We are gearing up for another psychology workshop on Sunday and the first workshop for kids on Friday.  The workshop for kids will be about bullying, and their rights and responsibilities. Hopefully this workshop will help start to change the way that children interact with each other in this area, as many children engage in bullying, violence, and violent play. The workshop for the parents on Sunday will be about physical health and emotions, and the interaction between the two.This is something that definitely does not get talked about enough here, and I think it will be some pretty revolutionary content for the parents to hear about!

Here's a couple photos of me and my co-coordinator Enrique, and one of our teachers, Teresa. They refuse to take a serious picture with me! We're standing in front of the side of the school where one of our students painted our new logo. Our new website will be launched soon which has the new logo. I'll give you all the details when it's launched (as it's much more professional and something you might want to share with other people).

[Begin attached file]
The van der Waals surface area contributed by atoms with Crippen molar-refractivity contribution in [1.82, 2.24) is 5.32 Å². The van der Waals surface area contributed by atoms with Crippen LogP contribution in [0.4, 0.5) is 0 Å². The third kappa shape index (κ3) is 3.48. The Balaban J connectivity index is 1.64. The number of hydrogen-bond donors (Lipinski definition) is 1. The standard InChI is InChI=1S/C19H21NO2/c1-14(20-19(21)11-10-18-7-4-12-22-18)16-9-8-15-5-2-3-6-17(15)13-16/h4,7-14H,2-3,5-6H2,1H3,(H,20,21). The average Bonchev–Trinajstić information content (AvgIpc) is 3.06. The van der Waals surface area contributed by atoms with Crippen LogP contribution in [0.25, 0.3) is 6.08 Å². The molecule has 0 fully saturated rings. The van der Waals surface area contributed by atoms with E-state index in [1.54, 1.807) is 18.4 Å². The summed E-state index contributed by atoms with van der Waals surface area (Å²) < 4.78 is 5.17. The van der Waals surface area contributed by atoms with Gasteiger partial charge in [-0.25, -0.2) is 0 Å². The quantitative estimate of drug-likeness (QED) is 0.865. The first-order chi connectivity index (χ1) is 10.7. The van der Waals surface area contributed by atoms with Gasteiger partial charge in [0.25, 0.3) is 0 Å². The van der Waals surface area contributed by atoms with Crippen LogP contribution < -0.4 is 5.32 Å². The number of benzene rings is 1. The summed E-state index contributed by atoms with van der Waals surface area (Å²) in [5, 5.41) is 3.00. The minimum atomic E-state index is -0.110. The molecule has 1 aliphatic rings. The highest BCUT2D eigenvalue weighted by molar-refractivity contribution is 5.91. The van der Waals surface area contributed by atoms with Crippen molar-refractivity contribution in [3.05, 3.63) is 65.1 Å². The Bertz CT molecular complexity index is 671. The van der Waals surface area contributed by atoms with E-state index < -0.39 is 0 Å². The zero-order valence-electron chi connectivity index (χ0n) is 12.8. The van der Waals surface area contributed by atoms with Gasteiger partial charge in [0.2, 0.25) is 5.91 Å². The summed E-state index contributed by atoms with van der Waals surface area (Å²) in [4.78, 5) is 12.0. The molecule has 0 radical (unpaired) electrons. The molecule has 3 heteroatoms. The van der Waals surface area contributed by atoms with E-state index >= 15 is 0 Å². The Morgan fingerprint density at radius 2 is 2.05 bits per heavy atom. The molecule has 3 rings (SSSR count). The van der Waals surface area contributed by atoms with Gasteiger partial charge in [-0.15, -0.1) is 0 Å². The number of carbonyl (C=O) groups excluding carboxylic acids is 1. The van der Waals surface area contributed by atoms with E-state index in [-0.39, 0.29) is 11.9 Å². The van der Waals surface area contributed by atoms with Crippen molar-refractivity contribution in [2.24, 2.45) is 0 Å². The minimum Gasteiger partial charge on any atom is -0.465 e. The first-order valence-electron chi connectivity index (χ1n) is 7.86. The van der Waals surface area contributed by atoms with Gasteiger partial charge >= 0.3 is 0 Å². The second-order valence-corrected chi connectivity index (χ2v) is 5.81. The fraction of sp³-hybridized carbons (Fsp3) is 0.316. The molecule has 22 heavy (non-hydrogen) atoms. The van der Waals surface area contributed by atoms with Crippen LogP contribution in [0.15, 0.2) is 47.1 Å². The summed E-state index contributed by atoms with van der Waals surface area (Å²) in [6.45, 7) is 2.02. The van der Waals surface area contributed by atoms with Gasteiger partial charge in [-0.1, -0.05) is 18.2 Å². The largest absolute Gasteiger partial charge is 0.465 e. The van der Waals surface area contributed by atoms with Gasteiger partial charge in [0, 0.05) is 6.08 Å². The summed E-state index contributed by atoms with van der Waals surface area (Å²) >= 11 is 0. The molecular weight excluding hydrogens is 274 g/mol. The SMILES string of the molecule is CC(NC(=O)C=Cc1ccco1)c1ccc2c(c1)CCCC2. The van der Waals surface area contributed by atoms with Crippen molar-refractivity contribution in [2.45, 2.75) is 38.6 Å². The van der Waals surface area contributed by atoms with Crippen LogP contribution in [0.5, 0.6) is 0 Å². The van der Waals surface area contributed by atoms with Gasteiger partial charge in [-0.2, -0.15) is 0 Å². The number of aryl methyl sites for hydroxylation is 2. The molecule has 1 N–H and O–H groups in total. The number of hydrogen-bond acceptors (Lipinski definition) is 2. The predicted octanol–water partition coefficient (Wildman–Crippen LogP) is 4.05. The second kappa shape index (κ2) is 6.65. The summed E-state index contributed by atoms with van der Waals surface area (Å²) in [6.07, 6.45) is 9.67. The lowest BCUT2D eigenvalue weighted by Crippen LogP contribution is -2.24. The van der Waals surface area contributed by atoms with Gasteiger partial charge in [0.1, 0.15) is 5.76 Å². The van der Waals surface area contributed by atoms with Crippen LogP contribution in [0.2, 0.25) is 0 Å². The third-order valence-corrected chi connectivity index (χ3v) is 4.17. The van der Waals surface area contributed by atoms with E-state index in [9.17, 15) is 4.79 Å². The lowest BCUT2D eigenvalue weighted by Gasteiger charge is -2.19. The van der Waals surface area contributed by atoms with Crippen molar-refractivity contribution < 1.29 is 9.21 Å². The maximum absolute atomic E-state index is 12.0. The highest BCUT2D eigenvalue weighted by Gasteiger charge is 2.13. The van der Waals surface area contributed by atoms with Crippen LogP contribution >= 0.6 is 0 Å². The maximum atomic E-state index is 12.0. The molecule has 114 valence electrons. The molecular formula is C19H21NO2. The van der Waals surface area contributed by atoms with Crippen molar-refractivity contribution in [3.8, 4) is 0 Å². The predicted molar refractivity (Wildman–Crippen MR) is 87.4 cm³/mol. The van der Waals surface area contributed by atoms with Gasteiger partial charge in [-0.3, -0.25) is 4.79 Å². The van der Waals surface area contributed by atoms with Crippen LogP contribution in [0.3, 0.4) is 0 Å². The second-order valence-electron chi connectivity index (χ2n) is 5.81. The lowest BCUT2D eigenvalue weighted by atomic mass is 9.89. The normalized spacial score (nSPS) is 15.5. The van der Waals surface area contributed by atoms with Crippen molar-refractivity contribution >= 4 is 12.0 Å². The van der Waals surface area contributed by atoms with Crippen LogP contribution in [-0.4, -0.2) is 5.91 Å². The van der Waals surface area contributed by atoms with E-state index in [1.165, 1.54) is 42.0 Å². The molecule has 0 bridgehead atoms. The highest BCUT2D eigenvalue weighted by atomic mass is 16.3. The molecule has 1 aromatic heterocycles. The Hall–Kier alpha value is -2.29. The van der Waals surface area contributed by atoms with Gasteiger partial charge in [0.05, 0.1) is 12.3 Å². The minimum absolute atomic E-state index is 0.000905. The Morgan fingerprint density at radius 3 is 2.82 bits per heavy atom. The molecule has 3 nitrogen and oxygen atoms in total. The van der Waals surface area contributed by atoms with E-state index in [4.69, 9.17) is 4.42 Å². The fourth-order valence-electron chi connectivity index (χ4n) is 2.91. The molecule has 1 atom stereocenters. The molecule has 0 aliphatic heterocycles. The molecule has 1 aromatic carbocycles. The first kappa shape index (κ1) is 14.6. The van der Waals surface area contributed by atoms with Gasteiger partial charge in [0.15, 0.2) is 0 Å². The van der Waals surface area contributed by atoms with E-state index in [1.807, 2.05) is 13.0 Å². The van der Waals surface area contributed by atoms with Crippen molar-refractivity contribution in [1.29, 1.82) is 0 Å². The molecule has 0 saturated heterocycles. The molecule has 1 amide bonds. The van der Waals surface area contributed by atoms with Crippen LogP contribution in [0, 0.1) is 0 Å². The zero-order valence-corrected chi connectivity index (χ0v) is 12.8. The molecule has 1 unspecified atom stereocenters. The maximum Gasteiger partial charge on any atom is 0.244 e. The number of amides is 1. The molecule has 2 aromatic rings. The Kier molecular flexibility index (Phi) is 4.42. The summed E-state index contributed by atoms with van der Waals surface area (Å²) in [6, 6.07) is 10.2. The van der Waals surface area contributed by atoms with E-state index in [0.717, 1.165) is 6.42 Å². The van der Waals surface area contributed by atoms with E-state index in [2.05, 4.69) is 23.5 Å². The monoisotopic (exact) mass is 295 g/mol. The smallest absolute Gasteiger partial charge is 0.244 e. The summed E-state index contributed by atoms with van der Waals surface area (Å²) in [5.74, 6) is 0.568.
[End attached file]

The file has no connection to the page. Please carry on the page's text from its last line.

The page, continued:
In Julia news, I am considering staying in Arequipa as School Coordinator and Marketing Director (a position we don't have but desperately need) until September. If I get free housing, can raise enough money, get a big donation from TNT to fund me doing that, or move out of the volunteer house into a cheaper homestay, I will do that. I really want to see that all the work we started will be continued in the future, with the new curriculum, social workers, and our future plans to present our project to governments and organizations for funding. I'll keep you updated!

You all have helped me raise $1500, and I only need $500 more to meet my 6 month mark. Thank you for all of your contributions and please share my blog with your friends and family!

Friday, February 17, 2012

Things I'm Getting Used to in Perú